5 Questions to Consider Before Putting Mini Splits in Your Rentals

As a landlord, you have two main goals: to make money and keep your tenants happy. A ductless HVAC mini-split can help with both of those goals. These energy-efficient systems can reduce your energy bills, while also improving the comfort of your tenants. Ductless HVAC systems work perfectly in all kinds of environments including rental properties, but before upgrading, you may want to consider a few essentials. Ask yourself the following.

1. Do you need to upgrade meters or panels?

If you have a multi-unit rental property that has a single electric meter, you may want to consider individual metering before putting in a ductless HVAC system. Individual meters track the electricity use of each unit, and they allow your tenants to pay their own electrical bills. In many areas, you may face restrictions on how you pass utility costs onto tenants if you don’t have individual meters. If putting in individual meters is not an option, you may want to look into tools that help with submetering.

Additionally, consider whether or not you need to upgrade your electrical panels before installing a ductless system. If you have an older property (especially a single-family home that’s been converted to a multi-family home), its current electrical panels may not have enough capacity to support electric heating and cooling. Most installers can easily help you assess and navigate a panel replacement.

2. How many zones do you want?

Whether each of your units has its own meter or not, they should each have their own zones, and depending on the size of the rental units, you may want multiple zones in each unit. An HVAC technician with dedicated ductless experience can help you determine the optimal number of zones in each unit.

Typically, one outdoor condenser can support up to six indoor air handling units which each have their own zones, but you may need multiple outdoor units for large rental properties.

3. Where can you put the outdoor condenser?

When you’re dealing with a single-family home that has been converted to a multi-home property, you can easily find a spot for the condenser on the side or in the back of the home. Some people tuck them under stairways that lead to separate entrances for the upstairs units.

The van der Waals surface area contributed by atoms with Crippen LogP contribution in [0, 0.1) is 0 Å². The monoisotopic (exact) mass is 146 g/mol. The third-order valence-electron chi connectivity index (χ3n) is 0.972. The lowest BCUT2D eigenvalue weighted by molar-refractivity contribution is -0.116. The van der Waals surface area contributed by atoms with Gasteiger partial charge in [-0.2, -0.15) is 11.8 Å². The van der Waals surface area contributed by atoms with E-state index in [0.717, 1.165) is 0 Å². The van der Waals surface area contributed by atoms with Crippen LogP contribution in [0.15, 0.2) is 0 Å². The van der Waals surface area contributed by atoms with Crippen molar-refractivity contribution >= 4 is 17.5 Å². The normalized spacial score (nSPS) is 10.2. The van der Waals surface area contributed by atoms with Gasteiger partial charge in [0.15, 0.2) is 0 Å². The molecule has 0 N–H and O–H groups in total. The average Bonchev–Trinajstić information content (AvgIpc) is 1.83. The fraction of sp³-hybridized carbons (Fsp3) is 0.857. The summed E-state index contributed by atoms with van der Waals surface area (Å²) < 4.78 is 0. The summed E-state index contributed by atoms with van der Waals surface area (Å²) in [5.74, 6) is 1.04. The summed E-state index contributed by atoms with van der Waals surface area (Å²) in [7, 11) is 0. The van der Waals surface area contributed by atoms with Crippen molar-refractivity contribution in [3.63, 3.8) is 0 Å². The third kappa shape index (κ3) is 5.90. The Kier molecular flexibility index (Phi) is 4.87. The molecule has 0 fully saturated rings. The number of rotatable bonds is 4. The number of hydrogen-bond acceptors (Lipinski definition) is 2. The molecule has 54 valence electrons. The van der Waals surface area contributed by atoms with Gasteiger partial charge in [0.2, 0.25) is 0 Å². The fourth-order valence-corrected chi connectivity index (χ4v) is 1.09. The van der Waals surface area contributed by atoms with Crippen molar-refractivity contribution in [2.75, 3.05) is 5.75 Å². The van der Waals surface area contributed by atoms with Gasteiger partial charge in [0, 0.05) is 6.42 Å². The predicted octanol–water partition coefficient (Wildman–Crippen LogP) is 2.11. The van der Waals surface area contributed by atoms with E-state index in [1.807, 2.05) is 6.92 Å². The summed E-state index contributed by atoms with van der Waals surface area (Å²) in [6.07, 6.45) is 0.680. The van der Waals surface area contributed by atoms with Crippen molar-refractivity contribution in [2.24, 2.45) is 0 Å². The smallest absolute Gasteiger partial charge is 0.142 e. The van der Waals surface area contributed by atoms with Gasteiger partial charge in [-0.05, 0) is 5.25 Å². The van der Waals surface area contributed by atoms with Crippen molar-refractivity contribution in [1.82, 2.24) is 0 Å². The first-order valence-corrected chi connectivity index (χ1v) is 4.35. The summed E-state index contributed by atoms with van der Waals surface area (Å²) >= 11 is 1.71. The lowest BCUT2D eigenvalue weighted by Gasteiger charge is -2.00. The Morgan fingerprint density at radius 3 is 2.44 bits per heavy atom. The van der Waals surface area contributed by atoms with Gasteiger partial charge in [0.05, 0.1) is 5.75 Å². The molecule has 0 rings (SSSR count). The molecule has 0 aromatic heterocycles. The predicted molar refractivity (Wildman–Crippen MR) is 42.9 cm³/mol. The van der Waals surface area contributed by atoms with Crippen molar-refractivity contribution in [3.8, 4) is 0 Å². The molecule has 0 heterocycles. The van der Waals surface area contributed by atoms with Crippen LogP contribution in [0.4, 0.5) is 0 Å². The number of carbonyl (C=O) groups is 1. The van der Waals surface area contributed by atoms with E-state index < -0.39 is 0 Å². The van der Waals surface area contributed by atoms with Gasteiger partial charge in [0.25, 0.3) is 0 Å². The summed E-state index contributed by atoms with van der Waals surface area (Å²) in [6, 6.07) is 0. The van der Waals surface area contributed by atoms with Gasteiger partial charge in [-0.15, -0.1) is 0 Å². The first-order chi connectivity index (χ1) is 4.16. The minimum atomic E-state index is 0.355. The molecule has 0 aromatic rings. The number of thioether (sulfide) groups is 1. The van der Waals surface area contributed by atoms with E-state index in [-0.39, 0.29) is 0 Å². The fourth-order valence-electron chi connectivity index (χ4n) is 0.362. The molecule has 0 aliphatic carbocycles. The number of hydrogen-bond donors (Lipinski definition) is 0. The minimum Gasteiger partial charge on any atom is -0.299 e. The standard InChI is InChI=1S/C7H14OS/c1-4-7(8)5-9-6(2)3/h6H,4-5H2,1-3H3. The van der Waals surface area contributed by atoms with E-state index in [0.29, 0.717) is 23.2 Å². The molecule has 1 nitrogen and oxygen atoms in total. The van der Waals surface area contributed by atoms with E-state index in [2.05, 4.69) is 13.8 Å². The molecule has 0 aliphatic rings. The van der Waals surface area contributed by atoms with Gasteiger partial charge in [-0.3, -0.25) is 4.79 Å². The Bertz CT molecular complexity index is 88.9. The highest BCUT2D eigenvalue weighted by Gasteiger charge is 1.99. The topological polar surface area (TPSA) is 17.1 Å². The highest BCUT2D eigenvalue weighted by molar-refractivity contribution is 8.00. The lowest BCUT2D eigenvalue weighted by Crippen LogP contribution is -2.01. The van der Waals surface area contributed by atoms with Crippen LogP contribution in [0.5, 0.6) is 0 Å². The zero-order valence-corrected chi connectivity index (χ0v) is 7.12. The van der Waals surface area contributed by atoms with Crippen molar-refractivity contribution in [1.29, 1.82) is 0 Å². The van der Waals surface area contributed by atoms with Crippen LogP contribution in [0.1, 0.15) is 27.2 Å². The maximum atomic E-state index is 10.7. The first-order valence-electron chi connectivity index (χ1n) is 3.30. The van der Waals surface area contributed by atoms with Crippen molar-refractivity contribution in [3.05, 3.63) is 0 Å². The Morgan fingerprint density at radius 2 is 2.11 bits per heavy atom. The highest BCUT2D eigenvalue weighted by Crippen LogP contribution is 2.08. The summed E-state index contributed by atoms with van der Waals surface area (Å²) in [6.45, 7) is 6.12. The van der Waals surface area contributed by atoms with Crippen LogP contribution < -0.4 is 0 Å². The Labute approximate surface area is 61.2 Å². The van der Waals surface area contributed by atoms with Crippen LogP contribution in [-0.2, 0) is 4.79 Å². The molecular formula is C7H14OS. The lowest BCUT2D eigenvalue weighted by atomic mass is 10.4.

However, if you have a multi-unit apartment block with a flat commercial roof, you may be able to mount the condenser on the roof. These aren’t the only options. You can even mount units to the side of the home’s wall in unique situations.

4. Do you qualify for rebates?

There are many different rebates and tax credits for people who make energy-efficient upgrades to their homes, but the rules are often different for rental property owners. Before moving ahead, you may want to look into the options and make sure that you take all of the required steps to claim the benefits.

For example, as of 2024, rental property owners can claim a whole home MassSave rebate if they install ductless heat pump equipment in individually metered one to four-unit buildings or townhomes. Note that rebates change regularly so you may want to check the updated rules before diving in. Unfortunately, landlords cannot claim the IRS’s tax credits for energy-efficient home upgrades, but of course, you would be able to depreciate the cost as a business capital expense.

5. What’s the bottom line?

Finally, think about how much you’re going to save and how it affects your bottom line. If you’re paying for expensive heating for your rental property, installing heat pumps should reduce your energy bills and improve your efficiency. This effect is particularly strong in old multi-family homes that are currently on a single thermostat.

With that setup, the coldest unit in the property usually ends up dictating the temperature, and the residents of the hottest units may open their windows to cool down the air even though it’s freezing outside. The result? Excessive heating bills for the landlord.

To crunch the numbers, talk with an HVAC specialist. They should be able to help you estimate the savings based on their past case studies and your current energy consumption. In addition to thinking about energy costs, also consider tenant retention. If your tenants are warm during the winter and cool during the summer, they will be happier in their homes and potentially less likely to move. Reducing turnover saves you money and boosts your bottom line.

Contact Us About Mini Splits for Rental Properties

At N.E.T.R. Inc., we have decades of experience and an unwavering commitment to client satisfaction and high-quality services. When you contact us, we’ll answer all your questions about mini splits. Then, we’ll send a comfort consultant to your rental properties. They will help you figure out the best approach for your property and your budget. Also, when we work with clients we help them navigate the rebate process.

Ready to improve your rental properties and save on energy bills? Then, contact us today.